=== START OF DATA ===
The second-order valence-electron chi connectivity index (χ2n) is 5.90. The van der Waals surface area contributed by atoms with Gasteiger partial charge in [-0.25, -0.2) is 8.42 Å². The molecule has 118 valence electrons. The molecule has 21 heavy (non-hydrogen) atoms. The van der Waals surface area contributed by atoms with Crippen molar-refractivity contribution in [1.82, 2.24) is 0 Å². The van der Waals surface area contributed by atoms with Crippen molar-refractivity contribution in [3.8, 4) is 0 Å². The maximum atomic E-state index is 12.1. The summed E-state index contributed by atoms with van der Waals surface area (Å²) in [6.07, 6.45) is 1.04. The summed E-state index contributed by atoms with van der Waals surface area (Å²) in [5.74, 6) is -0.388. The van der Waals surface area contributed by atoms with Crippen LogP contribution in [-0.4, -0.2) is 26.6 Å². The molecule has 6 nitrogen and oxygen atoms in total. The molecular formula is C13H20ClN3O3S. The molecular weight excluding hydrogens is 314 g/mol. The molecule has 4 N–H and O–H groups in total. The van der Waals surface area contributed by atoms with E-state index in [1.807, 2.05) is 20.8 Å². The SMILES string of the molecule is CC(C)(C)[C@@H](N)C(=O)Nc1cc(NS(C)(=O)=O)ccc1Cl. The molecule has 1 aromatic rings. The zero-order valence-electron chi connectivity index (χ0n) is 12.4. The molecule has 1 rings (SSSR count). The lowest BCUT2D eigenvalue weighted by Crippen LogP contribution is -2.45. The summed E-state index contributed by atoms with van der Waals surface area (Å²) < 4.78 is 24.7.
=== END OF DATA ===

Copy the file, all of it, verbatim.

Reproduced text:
The second-order valence-electron chi connectivity index (χ2n) is 5.90. The van der Waals surface area contributed by atoms with Gasteiger partial charge in [-0.25, -0.2) is 8.42 Å². The molecule has 118 valence electrons. The molecule has 21 heavy (non-hydrogen) atoms. The van der Waals surface area contributed by atoms with Crippen molar-refractivity contribution in [1.82, 2.24) is 0 Å². The van der Waals surface area contributed by atoms with Crippen molar-refractivity contribution in [3.8, 4) is 0 Å². The maximum atomic E-state index is 12.1. The summed E-state index contributed by atoms with van der Waals surface area (Å²) in [6.07, 6.45) is 1.04. The summed E-state index contributed by atoms with van der Waals surface area (Å²) in [5.74, 6) is -0.388. The van der Waals surface area contributed by atoms with Crippen LogP contribution in [-0.4, -0.2) is 26.6 Å². The molecule has 6 nitrogen and oxygen atoms in total. The molecular formula is C13H20ClN3O3S. The molecular weight excluding hydrogens is 314 g/mol. The molecule has 4 N–H and O–H groups in total. The van der Waals surface area contributed by atoms with E-state index in [1.807, 2.05) is 20.8 Å². The SMILES string of the molecule is CC(C)(C)[C@@H](N)C(=O)Nc1cc(NS(C)(=O)=O)ccc1Cl. The molecule has 1 aromatic rings. The zero-order valence-electron chi connectivity index (χ0n) is 12.4. The molecule has 1 rings (SSSR count). The lowest BCUT2D eigenvalue weighted by Crippen LogP contribution is -2.45. The summed E-state index contributed by atoms with van der Waals surface area (Å²) < 4.78 is 24.7.